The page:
Minister of Local Development Mahmoud Shaarawi announced on Saturday the details of a new system that will impose a new building code and hand out construction licences in Egyptian cities, Gamal Essam El-Din reports.
Shaarawi said the new system aims to put the brakes on haphazard building which has swept the country in the last few years and led to the spread of slum areas in governorates. “Most buildings in these haphazard communities are unlicensed and illegal, not to mention that they lack any kind of proper planning, living facilities, and necessary utilities,” Shaarawi said.
According to Shaarawi, the new system of construction licences and building codes will be implemented over two stages. “It will be applied first in 27 cities for an experimental period of two months, beginning on 1 May and ending on 30 June,” said Shaarawi, adding that “in the second stage the application of the new system will be extended to all other Egyptian cities starting on 1 July.”
Shaarawi said the new building regulations and construction licences came after a study which was drafted in coordination with a number of ministries and parliamentary deputies. “There was a dialogue which included officials from the ministries of local administration, housing, higher education, and planning, in addition to MPs from parliament’s housing and local administration committees,” Shaarawi said, adding that employees in relevant ministries received intensive training on how to implement the new building system and how to issue construction licences.
Shaarawi explained that the new system states that in each city or district there will be an inspection committee which will be in charge of reviewing building requests and issuing licences. This committee will be led by the head of the city or the district and includes members from the concerned governorate’s technological centre, and the departments of engineering, urban planning, legal affairs, and financial affairs. Shaarawi indicated that the committee will be officially responsible for implementing the new construction code, and issuing all kinds of urban planning licences, including height and demolition licences.
He indicated that technological centres in cities will play a key role in implementing the new construction code and licences. A technological centre will refer a new construction request to the concerned governorate university to be reviewed, after which it will be referred back to the centre for study and then sent to the inspection committee for approval.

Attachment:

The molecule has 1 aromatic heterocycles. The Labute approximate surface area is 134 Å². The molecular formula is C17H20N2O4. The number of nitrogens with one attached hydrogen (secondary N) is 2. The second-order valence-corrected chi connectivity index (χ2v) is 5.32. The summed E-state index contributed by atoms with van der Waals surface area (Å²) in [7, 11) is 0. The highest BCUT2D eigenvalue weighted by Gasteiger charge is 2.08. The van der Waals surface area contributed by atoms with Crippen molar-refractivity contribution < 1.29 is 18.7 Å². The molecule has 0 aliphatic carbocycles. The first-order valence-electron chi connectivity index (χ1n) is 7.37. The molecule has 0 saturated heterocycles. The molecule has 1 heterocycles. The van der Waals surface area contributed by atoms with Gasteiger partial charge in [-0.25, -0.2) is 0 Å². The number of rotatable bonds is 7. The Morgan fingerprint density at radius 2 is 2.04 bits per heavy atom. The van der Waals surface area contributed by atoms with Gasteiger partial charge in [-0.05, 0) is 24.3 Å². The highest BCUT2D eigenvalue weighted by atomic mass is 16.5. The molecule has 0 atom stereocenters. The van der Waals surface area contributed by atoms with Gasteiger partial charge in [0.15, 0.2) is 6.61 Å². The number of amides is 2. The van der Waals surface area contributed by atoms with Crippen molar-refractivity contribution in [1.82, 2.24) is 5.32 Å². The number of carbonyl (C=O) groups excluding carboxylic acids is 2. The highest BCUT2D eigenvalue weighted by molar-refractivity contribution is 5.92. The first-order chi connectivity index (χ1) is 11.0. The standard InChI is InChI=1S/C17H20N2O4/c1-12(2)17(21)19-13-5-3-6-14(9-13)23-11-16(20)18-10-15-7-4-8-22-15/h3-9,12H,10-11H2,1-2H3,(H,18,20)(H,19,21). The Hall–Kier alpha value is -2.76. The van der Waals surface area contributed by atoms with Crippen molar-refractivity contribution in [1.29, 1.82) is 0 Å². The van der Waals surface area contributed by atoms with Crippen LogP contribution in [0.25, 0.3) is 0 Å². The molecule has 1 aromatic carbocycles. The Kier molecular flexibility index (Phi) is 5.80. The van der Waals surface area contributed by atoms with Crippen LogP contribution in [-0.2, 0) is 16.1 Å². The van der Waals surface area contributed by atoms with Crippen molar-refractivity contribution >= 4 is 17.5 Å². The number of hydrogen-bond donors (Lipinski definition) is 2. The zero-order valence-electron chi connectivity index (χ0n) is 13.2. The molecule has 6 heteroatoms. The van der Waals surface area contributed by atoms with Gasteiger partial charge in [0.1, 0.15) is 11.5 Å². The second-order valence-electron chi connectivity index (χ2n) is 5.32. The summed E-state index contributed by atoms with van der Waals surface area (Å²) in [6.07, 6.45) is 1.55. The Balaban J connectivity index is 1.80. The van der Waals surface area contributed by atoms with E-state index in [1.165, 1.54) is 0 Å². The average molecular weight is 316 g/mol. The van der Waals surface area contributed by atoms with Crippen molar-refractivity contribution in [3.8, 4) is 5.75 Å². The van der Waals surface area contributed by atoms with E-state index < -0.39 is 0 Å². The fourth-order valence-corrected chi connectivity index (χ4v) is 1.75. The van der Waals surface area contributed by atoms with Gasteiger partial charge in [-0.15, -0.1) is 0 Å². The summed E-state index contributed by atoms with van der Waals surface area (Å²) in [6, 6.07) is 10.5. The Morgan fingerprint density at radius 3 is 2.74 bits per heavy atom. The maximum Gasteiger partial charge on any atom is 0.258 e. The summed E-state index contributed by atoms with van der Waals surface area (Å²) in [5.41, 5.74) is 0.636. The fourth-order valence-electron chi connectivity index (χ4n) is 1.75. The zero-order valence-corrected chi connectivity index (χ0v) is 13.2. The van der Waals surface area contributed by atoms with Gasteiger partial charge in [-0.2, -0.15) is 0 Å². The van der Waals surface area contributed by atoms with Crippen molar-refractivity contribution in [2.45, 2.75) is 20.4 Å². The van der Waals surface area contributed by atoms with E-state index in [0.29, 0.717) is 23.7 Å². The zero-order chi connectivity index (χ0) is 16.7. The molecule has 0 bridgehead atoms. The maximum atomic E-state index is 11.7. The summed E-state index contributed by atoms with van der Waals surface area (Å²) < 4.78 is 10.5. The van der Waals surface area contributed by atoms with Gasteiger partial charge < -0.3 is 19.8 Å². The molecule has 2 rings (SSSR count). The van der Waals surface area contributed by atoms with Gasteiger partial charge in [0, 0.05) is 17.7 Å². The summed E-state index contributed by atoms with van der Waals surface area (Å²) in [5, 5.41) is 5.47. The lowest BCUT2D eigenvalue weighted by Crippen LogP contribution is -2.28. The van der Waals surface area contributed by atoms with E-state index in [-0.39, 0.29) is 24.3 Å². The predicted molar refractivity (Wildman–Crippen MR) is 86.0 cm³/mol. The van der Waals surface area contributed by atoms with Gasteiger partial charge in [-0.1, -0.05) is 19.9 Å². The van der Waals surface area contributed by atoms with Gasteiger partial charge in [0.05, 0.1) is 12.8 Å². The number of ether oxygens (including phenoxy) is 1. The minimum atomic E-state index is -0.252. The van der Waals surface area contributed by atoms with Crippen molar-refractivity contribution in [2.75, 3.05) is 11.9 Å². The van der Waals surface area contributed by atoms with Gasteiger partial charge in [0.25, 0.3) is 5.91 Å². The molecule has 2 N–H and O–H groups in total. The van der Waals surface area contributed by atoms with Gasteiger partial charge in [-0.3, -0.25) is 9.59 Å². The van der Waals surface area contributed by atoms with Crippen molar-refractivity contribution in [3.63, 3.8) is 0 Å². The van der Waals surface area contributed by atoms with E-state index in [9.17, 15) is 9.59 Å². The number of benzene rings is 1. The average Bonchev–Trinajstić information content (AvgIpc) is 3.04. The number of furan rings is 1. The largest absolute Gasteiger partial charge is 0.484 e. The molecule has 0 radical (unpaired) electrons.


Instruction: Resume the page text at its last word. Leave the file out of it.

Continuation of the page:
Shaarawi said the new system was approved by the cabinet in a meeting on 31 March. In that meeting, Prime Minister Mustafa Madbouli stressed that the new system was important for stemming the tide of haphazard buildings in Egypt and making sure that all new buildings in Egypt are licensed, legal, and observe safety measures and aesthetical criterion, Shaarawi, said adding that Madbouli also ordered the launch of an awareness campaign that would outline the new facilities provided by the new construction system. This would come in the form of holding press conferences and the production of explanatory video films showing the steps that citizens should follow to apply for a building licences, Shaarawi said.
He said the Ministry of Higher Education and Scientific Research will be tasked with choosing one university in each governorate to be responsible for preparing the façade designs for new buildings across Egypt.
Minister of Housing Assem Al-Gazzar indicated that the new construction code and building licences will not be implemented in the countryside and new urban communities as these have their own regulations and codes. The new system will also not be applied to national projects implemented by the government.
MPs were divided over the new system. Atef Al-Nimaki, a senator representing the governorate of Qalioubiya, told Al-Ahram Weekly that it could eliminate corruption in city councils which was largely responsible for the spread of slum areas and haphazard building in Egypt in the last few years.
MP Abdel-Salam Al-Khadrawi, however, told the Weekly that the system was vague and lacked many details. “I think the new system needs more explanation from the ministers of housing and local development so that citizens know what measures they should follow exactly to get a construction licence,” Al-Khadrawi said, also noting that “from the few details announced, I see that the new system is full of bureaucratic measures that could make it highly difficult for a citizen to get a construction licence.”
The system should help achieve stability in the construction sector, stop building on agricultural land and eliminate corruption related to building licences, Al-Khadrawi conceded, suggesting that each governorate should declare the new building regulations in a transparent way, showing citizens in a very simplified way what measures they should follow in order to get a construction licence legally.
He also proposed that the ministers of housing and local development be summoned to parliament to answer questions from MPs on the new system.
*A version of this article appears in print in the 6 May, 2021 edition of Al-Ahram Weekly